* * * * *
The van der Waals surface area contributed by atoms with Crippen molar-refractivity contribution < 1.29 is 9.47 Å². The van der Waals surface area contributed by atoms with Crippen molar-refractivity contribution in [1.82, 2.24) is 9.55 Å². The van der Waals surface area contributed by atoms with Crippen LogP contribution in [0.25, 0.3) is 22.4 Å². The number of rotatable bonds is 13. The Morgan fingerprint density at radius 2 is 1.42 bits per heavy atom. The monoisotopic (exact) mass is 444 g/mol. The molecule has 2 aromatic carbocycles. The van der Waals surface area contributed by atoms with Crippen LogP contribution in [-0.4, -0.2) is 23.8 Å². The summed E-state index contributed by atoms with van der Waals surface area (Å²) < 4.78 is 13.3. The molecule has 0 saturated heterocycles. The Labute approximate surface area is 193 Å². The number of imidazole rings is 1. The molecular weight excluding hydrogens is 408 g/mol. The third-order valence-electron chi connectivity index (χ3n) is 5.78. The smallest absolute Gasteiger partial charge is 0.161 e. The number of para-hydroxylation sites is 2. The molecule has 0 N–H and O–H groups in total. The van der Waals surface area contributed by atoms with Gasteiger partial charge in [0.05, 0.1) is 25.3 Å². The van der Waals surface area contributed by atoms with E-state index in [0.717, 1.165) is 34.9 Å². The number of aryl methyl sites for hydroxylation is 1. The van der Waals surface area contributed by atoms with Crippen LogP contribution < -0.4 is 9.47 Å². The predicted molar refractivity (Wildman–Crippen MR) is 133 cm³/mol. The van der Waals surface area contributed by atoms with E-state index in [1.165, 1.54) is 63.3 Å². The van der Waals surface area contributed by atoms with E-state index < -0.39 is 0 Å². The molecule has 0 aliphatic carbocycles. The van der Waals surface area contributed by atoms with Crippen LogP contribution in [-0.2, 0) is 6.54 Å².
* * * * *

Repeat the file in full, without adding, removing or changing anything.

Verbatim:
The van der Waals surface area contributed by atoms with Crippen molar-refractivity contribution < 1.29 is 9.47 Å². The van der Waals surface area contributed by atoms with Crippen molar-refractivity contribution in [1.82, 2.24) is 9.55 Å². The van der Waals surface area contributed by atoms with Crippen LogP contribution in [0.25, 0.3) is 22.4 Å². The number of rotatable bonds is 13. The Morgan fingerprint density at radius 2 is 1.42 bits per heavy atom. The monoisotopic (exact) mass is 444 g/mol. The molecule has 2 aromatic carbocycles. The van der Waals surface area contributed by atoms with Crippen LogP contribution in [-0.4, -0.2) is 23.8 Å². The summed E-state index contributed by atoms with van der Waals surface area (Å²) < 4.78 is 13.3. The molecule has 0 saturated heterocycles. The Labute approximate surface area is 193 Å². The number of imidazole rings is 1. The molecular weight excluding hydrogens is 408 g/mol. The third-order valence-electron chi connectivity index (χ3n) is 5.78. The smallest absolute Gasteiger partial charge is 0.161 e. The number of para-hydroxylation sites is 2. The molecule has 0 N–H and O–H groups in total. The van der Waals surface area contributed by atoms with Gasteiger partial charge in [0.05, 0.1) is 25.3 Å². The van der Waals surface area contributed by atoms with E-state index in [0.717, 1.165) is 34.9 Å². The number of aryl methyl sites for hydroxylation is 1. The van der Waals surface area contributed by atoms with Crippen LogP contribution < -0.4 is 9.47 Å². The predicted molar refractivity (Wildman–Crippen MR) is 133 cm³/mol. The van der Waals surface area contributed by atoms with E-state index in [1.165, 1.54) is 63.3 Å². The van der Waals surface area contributed by atoms with E-state index < -0.39 is 0 Å². The molecule has 0 aliphatic carbocycles. The van der Waals surface area contributed by atoms with Crippen LogP contribution in [-0.2, 0) is 6.54 Å².